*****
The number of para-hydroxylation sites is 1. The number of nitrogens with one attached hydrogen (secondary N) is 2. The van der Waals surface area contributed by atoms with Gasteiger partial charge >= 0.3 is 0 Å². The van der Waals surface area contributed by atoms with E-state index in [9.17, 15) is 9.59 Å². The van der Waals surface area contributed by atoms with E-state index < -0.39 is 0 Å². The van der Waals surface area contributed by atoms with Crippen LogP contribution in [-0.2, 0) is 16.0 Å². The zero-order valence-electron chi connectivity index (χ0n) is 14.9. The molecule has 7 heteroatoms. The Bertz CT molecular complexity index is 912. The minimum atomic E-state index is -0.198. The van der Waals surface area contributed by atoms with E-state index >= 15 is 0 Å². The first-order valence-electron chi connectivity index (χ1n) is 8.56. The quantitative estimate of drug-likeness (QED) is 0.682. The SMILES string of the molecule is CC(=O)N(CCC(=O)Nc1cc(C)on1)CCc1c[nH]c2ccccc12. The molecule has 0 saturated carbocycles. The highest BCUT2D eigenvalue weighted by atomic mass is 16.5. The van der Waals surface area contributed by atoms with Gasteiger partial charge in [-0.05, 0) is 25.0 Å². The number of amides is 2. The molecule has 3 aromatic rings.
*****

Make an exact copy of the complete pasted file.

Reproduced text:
The number of para-hydroxylation sites is 1. The number of nitrogens with one attached hydrogen (secondary N) is 2. The van der Waals surface area contributed by atoms with Gasteiger partial charge >= 0.3 is 0 Å². The van der Waals surface area contributed by atoms with E-state index in [9.17, 15) is 9.59 Å². The van der Waals surface area contributed by atoms with E-state index < -0.39 is 0 Å². The van der Waals surface area contributed by atoms with Crippen LogP contribution in [-0.2, 0) is 16.0 Å². The zero-order valence-electron chi connectivity index (χ0n) is 14.9. The molecule has 7 heteroatoms. The Bertz CT molecular complexity index is 912. The minimum atomic E-state index is -0.198. The van der Waals surface area contributed by atoms with E-state index >= 15 is 0 Å². The first-order valence-electron chi connectivity index (χ1n) is 8.56. The quantitative estimate of drug-likeness (QED) is 0.682. The SMILES string of the molecule is CC(=O)N(CCC(=O)Nc1cc(C)on1)CCc1c[nH]c2ccccc12. The molecule has 0 saturated carbocycles. The highest BCUT2D eigenvalue weighted by atomic mass is 16.5. The van der Waals surface area contributed by atoms with Gasteiger partial charge in [-0.05, 0) is 25.0 Å². The number of amides is 2. The molecule has 3 aromatic rings.